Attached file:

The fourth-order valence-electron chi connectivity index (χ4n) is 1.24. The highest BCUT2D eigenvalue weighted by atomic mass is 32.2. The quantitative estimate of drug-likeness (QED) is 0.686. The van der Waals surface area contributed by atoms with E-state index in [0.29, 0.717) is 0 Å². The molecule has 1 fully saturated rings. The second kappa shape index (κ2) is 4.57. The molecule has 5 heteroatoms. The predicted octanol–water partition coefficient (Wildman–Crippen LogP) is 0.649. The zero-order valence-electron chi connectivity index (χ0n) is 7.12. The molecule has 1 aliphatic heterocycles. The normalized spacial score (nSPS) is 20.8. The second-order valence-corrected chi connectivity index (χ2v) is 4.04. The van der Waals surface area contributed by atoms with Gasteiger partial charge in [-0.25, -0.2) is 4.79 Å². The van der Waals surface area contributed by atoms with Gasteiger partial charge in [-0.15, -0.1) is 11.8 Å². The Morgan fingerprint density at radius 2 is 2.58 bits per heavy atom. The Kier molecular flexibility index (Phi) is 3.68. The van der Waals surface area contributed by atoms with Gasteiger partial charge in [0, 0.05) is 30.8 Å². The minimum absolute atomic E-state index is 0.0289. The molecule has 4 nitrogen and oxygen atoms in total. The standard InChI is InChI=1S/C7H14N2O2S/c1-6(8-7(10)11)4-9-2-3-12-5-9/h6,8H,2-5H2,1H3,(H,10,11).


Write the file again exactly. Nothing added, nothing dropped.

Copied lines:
The fourth-order valence-electron chi connectivity index (χ4n) is 1.24. The highest BCUT2D eigenvalue weighted by atomic mass is 32.2. The quantitative estimate of drug-likeness (QED) is 0.686. The van der Waals surface area contributed by atoms with E-state index in [0.29, 0.717) is 0 Å². The molecule has 1 fully saturated rings. The second kappa shape index (κ2) is 4.57. The molecule has 5 heteroatoms. The predicted octanol–water partition coefficient (Wildman–Crippen LogP) is 0.649. The zero-order valence-electron chi connectivity index (χ0n) is 7.12. The molecule has 1 aliphatic heterocycles. The normalized spacial score (nSPS) is 20.8. The second-order valence-corrected chi connectivity index (χ2v) is 4.04. The van der Waals surface area contributed by atoms with Gasteiger partial charge in [-0.25, -0.2) is 4.79 Å². The van der Waals surface area contributed by atoms with Gasteiger partial charge in [-0.15, -0.1) is 11.8 Å². The Morgan fingerprint density at radius 2 is 2.58 bits per heavy atom. The Kier molecular flexibility index (Phi) is 3.68. The van der Waals surface area contributed by atoms with Gasteiger partial charge in [0, 0.05) is 30.8 Å². The minimum absolute atomic E-state index is 0.0289. The molecule has 4 nitrogen and oxygen atoms in total. The standard InChI is InChI=1S/C7H14N2O2S/c1-6(8-7(10)11)4-9-2-3-12-5-9/h6,8H,2-5H2,1H3,(H,10,11).